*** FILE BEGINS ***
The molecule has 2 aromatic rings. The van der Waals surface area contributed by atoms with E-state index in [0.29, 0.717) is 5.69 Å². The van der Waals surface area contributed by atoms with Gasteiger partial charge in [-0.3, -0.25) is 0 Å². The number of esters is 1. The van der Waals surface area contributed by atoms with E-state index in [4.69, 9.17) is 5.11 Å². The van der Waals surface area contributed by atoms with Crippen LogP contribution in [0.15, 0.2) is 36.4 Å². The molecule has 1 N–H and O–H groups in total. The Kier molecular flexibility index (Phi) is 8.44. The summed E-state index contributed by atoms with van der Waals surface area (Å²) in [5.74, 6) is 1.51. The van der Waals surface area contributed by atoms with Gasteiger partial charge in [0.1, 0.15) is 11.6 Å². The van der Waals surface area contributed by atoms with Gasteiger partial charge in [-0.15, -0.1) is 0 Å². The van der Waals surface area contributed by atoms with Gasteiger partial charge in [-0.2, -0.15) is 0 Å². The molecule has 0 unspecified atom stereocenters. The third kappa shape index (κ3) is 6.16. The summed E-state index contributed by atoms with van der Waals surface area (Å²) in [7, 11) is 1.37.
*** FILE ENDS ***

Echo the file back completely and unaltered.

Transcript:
The molecule has 2 aromatic rings. The van der Waals surface area contributed by atoms with E-state index in [0.29, 0.717) is 5.69 Å². The van der Waals surface area contributed by atoms with Gasteiger partial charge in [-0.3, -0.25) is 0 Å². The number of esters is 1. The van der Waals surface area contributed by atoms with E-state index in [4.69, 9.17) is 5.11 Å². The van der Waals surface area contributed by atoms with Crippen LogP contribution in [0.15, 0.2) is 36.4 Å². The molecule has 1 N–H and O–H groups in total. The Kier molecular flexibility index (Phi) is 8.44. The summed E-state index contributed by atoms with van der Waals surface area (Å²) in [5.74, 6) is 1.51. The van der Waals surface area contributed by atoms with Gasteiger partial charge in [0.1, 0.15) is 11.6 Å². The van der Waals surface area contributed by atoms with Gasteiger partial charge in [-0.15, -0.1) is 0 Å². The van der Waals surface area contributed by atoms with Gasteiger partial charge in [-0.2, -0.15) is 0 Å². The molecule has 0 unspecified atom stereocenters. The third kappa shape index (κ3) is 6.16. The summed E-state index contributed by atoms with van der Waals surface area (Å²) in [7, 11) is 1.37.